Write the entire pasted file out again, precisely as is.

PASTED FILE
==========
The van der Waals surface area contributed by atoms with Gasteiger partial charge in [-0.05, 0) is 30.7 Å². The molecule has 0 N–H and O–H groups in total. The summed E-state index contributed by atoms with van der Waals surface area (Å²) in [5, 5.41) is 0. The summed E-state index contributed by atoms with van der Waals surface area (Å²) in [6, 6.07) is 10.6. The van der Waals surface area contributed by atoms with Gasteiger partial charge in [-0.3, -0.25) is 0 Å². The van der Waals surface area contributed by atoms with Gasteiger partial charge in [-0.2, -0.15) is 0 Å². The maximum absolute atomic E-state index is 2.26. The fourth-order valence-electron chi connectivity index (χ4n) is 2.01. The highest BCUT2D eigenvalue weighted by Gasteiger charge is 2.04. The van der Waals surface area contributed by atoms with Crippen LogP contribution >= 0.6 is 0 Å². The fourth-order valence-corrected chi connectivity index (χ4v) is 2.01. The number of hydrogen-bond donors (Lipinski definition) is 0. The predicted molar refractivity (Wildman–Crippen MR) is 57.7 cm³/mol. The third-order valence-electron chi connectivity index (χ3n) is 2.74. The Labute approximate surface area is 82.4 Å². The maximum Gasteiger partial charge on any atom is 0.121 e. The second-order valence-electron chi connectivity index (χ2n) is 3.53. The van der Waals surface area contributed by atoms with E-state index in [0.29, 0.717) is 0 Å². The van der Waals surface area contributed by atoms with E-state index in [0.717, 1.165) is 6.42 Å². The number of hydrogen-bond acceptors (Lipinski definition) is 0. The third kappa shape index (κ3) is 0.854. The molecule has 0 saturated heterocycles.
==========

The van der Waals surface area contributed by atoms with Gasteiger partial charge in [-0.05, 0) is 30.7 Å². The molecule has 0 N–H and O–H groups in total. The summed E-state index contributed by atoms with van der Waals surface area (Å²) in [5, 5.41) is 0. The summed E-state index contributed by atoms with van der Waals surface area (Å²) in [6, 6.07) is 10.6. The van der Waals surface area contributed by atoms with Gasteiger partial charge in [-0.3, -0.25) is 0 Å². The van der Waals surface area contributed by atoms with Gasteiger partial charge in [-0.2, -0.15) is 0 Å². The maximum absolute atomic E-state index is 2.26. The fourth-order valence-electron chi connectivity index (χ4n) is 2.01. The highest BCUT2D eigenvalue weighted by Gasteiger charge is 2.04. The van der Waals surface area contributed by atoms with Crippen LogP contribution >= 0.6 is 0 Å². The fourth-order valence-corrected chi connectivity index (χ4v) is 2.01. The number of hydrogen-bond donors (Lipinski definition) is 0. The predicted molar refractivity (Wildman–Crippen MR) is 57.7 cm³/mol. The third-order valence-electron chi connectivity index (χ3n) is 2.74. The Labute approximate surface area is 82.4 Å². The maximum Gasteiger partial charge on any atom is 0.121 e. The second-order valence-electron chi connectivity index (χ2n) is 3.53. The van der Waals surface area contributed by atoms with E-state index in [0.29, 0.717) is 0 Å². The van der Waals surface area contributed by atoms with E-state index in [0.717, 1.165) is 6.42 Å². The number of hydrogen-bond acceptors (Lipinski definition) is 0. The third kappa shape index (κ3) is 0.854. The molecule has 0 saturated heterocycles.